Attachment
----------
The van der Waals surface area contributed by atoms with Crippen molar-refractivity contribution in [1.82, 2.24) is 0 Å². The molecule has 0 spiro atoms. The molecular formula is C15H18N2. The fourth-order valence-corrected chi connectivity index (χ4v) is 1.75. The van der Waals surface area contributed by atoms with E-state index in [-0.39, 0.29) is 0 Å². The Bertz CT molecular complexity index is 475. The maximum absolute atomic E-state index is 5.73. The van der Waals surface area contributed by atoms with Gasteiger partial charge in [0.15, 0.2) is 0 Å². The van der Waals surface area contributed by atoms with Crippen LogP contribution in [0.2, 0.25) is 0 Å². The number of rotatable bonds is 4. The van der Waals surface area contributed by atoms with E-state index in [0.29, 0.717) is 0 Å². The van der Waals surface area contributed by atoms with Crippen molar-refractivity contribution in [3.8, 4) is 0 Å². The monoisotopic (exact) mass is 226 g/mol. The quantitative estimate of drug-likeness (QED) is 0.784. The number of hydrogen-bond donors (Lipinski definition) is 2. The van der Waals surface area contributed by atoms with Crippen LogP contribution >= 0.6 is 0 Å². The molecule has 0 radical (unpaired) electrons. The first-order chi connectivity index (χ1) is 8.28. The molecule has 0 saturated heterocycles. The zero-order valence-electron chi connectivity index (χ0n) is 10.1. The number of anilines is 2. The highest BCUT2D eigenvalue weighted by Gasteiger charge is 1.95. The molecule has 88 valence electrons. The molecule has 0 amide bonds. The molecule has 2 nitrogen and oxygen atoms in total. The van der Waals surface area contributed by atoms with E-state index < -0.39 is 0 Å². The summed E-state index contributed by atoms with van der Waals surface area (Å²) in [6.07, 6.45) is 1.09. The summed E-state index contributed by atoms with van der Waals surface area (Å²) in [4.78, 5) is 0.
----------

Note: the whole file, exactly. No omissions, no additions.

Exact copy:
The van der Waals surface area contributed by atoms with Crippen molar-refractivity contribution in [1.82, 2.24) is 0 Å². The molecule has 0 spiro atoms. The molecular formula is C15H18N2. The fourth-order valence-corrected chi connectivity index (χ4v) is 1.75. The van der Waals surface area contributed by atoms with E-state index in [-0.39, 0.29) is 0 Å². The Bertz CT molecular complexity index is 475. The maximum absolute atomic E-state index is 5.73. The van der Waals surface area contributed by atoms with Gasteiger partial charge in [0.15, 0.2) is 0 Å². The van der Waals surface area contributed by atoms with Crippen LogP contribution in [0.2, 0.25) is 0 Å². The number of rotatable bonds is 4. The van der Waals surface area contributed by atoms with E-state index in [0.29, 0.717) is 0 Å². The van der Waals surface area contributed by atoms with Crippen molar-refractivity contribution in [3.8, 4) is 0 Å². The monoisotopic (exact) mass is 226 g/mol. The quantitative estimate of drug-likeness (QED) is 0.784. The number of hydrogen-bond donors (Lipinski definition) is 2. The van der Waals surface area contributed by atoms with Crippen LogP contribution >= 0.6 is 0 Å². The molecule has 0 radical (unpaired) electrons. The first-order chi connectivity index (χ1) is 8.28. The molecule has 0 saturated heterocycles. The zero-order valence-electron chi connectivity index (χ0n) is 10.1. The number of anilines is 2. The highest BCUT2D eigenvalue weighted by Gasteiger charge is 1.95. The molecule has 88 valence electrons. The molecule has 0 amide bonds. The molecule has 2 nitrogen and oxygen atoms in total. The van der Waals surface area contributed by atoms with E-state index < -0.39 is 0 Å². The summed E-state index contributed by atoms with van der Waals surface area (Å²) in [6.07, 6.45) is 1.09. The summed E-state index contributed by atoms with van der Waals surface area (Å²) in [4.78, 5) is 0.